The audio alone was chilling.
“Put the f---ing money in the bag right now!” a man yells. “Nobody be a f---ing hero!”
“Larry! I’m telling you, Larry! F--- off!” a panicked woman screams.
“This one’s f---ing loaded!” the first man’s voice yells. “Save your husband! Save his life.”
A gunshot sounds, then screaming.
And then feeble words from Larry Wellman, 63, who lay fatally injured on the floor near a pool table at the Captain’s Quarters hotel.
“I love you. I love you,” he repeats, as his wife, Linda McBay, yells, “Are you happy now? Larry! Larry! Oh my God.”
The video images, grainy and choppy, were also horrifying.
A man in a black mask and jacket is seen walking into the hotel bar, gun in hand. Wellman approaches him, hands up as if trying to reason with him. The masked man moves around, appearing to point the gun.
McBay rushes to try to stop her husband, getting between him and the gunman and trying to push Wellman backward. Wellman picks up what appears to be a stool and thrusts it towards the masked man.
Wellman then falls backward to the floor, mostly off-camera. There’s blood.
And so began the trial of 29-year-old Brandon Phillips at Newfoundland and Labrador Supreme Court Thursday afternoon, after opening statements from Crown prosecutor Mark Heerema and defence lawyer Mark Gruchy.
The video was captured by surveillance cameras inside the Captain’s Quarters on the night in October 2015 when Phillips is alleged to have killed Wellman as he robbed the hotel bar, armed with a modified shotgun.
Wellman’s daughter, dabbing her eyes with a tissue, sat in the front row of the public gallery as the video was played in the courtroom. One juror had a pained look on her face as she watched the screen.
Phillips has pleaded not guilty to charges of first-degree murder, armed robbery, assault with a weapon, possessing a weapon dangerous to the public, and wearing a disguise with the intention of committing a crime.
Heerema was first to address the six-woman, six-man jury, telling them the things they will see and hear over the next six weeks could be upsetting. Wellman and McBay, who lived in Goose Bay, were at the hotel having a drink and playing the VLTs when the masked man entered and demanded money, Heerema said. Wellman tried to intervene in the robbery and was shot, later dying in hospital.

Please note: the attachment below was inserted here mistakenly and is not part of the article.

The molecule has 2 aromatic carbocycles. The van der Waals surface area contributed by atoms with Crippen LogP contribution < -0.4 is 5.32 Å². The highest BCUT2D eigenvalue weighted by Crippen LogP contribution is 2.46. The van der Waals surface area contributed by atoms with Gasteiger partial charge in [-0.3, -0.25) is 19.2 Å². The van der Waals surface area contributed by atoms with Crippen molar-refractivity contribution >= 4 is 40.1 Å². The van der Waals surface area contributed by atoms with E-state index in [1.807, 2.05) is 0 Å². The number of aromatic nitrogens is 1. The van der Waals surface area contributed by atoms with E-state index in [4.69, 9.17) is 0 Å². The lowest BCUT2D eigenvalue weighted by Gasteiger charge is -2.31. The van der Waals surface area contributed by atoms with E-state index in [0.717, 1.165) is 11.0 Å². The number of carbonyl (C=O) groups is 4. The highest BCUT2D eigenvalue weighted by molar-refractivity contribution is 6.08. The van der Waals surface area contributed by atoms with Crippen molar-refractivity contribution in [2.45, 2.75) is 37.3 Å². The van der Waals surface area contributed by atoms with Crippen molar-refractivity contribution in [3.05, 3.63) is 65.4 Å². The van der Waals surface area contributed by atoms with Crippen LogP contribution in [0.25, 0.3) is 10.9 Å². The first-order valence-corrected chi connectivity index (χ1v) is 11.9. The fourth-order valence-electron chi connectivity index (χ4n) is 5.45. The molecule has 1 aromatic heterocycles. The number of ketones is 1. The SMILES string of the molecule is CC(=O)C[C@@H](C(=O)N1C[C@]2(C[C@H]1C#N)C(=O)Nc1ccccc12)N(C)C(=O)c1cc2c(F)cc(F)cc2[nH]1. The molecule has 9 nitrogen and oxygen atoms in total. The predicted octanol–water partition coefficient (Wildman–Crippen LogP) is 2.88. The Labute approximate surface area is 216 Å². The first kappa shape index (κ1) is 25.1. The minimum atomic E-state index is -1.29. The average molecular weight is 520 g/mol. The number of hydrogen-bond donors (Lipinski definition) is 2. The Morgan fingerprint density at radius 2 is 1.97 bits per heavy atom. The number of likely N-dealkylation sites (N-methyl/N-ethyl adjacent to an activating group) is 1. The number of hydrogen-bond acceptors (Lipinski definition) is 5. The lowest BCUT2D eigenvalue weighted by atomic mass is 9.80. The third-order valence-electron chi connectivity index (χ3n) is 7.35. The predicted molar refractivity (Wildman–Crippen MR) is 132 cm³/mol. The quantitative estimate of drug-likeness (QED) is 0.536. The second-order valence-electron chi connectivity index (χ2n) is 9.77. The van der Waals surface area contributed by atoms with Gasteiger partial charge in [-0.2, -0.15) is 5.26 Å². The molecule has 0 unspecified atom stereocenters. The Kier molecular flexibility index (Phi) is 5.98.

Heerema told the jurors that he and co-prosecutor Shauna MacDonald would call witnesses and present evidence that would pick up where the video left off, connecting Phillips to the crime. An RNC officer searching outside the hotel after the shooting found a toque with eye holes, later found to have Phillips’ DNA on the inside and gunshot residue on the outside, Hereema said.
Investigators also located, in a nearby home where Phillips was observed coming and going, a pair of sneakers with both his and Wellman’s DNA on them, Heerema said. A sawed-off shotgun was found wrapped in a sweater underneath the sofa cushions, Heerema said, and shotgun ammunition was also located in the house.
Gruchy, in his opening remarks, introduced himself and co-counsel Jeff Brace, and reiterated what Heerema had said about the nature of the evidence to be presented, warning jurors it could be hard to see.
“You will find there are a lot of twists and turns, both in the law and in the story,” he said. “You’ve heard and been beseeched to keep an open mind throughout this trial. That’s all I’m asking.”
Gruchy said the central issues to be considered are identity and intent, adding there would be “witnesses who will bring in very real evidence about what happened at that moment when the gun went off.
“You’re going to hear evidence that hasn’t even been alluded to yet,” he continued, insisting the jury pay “very, very, very close attention” to the evidence of witnesses who were in the hotel bar.
“What you’re about to do is one of the most consequential things you’ll ever do in your lives,” he said in closing. “Thank you.”
Const. Dave Squires, a 20-year veteran of the RNC tasked with recovering and processing surveillance recordings, was the first to testify, explaining to the court how he obtained and processed the audio and video from three cameras at the Captain’s Quarters.
McBay will be first to take the stand when the trial resumes Friday morning, with Justice Valerie Marshall presiding.